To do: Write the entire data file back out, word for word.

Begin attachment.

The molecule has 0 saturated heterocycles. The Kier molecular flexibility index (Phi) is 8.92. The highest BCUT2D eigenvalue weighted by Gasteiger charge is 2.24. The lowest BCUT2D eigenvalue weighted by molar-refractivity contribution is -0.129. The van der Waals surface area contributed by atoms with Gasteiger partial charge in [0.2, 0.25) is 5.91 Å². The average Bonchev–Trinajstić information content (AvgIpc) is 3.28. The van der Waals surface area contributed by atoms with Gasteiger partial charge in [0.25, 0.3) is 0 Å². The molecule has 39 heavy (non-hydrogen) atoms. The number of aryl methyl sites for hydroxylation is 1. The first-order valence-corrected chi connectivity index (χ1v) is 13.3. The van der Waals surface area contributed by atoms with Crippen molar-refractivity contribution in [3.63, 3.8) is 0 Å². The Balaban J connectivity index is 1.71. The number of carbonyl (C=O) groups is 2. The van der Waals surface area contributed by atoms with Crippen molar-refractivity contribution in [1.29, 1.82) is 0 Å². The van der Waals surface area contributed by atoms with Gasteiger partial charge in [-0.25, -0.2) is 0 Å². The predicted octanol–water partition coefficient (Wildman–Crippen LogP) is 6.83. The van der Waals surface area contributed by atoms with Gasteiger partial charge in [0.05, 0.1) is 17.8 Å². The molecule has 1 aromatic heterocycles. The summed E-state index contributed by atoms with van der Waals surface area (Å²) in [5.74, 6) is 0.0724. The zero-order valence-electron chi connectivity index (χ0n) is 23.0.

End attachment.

The molecule has 0 saturated heterocycles. The Kier molecular flexibility index (Phi) is 8.92. The highest BCUT2D eigenvalue weighted by Gasteiger charge is 2.24. The lowest BCUT2D eigenvalue weighted by molar-refractivity contribution is -0.129. The van der Waals surface area contributed by atoms with Gasteiger partial charge in [0.2, 0.25) is 5.91 Å². The average Bonchev–Trinajstić information content (AvgIpc) is 3.28. The van der Waals surface area contributed by atoms with Gasteiger partial charge in [0.25, 0.3) is 0 Å². The molecule has 39 heavy (non-hydrogen) atoms. The number of aryl methyl sites for hydroxylation is 1. The first-order valence-corrected chi connectivity index (χ1v) is 13.3. The van der Waals surface area contributed by atoms with Crippen molar-refractivity contribution in [3.63, 3.8) is 0 Å². The Balaban J connectivity index is 1.71. The number of carbonyl (C=O) groups is 2. The van der Waals surface area contributed by atoms with Crippen molar-refractivity contribution in [1.29, 1.82) is 0 Å². The van der Waals surface area contributed by atoms with Gasteiger partial charge in [-0.25, -0.2) is 0 Å². The predicted octanol–water partition coefficient (Wildman–Crippen LogP) is 6.83. The van der Waals surface area contributed by atoms with Gasteiger partial charge in [0.05, 0.1) is 17.8 Å². The molecule has 1 aromatic heterocycles. The summed E-state index contributed by atoms with van der Waals surface area (Å²) in [5.74, 6) is 0.0724. The zero-order valence-electron chi connectivity index (χ0n) is 23.0.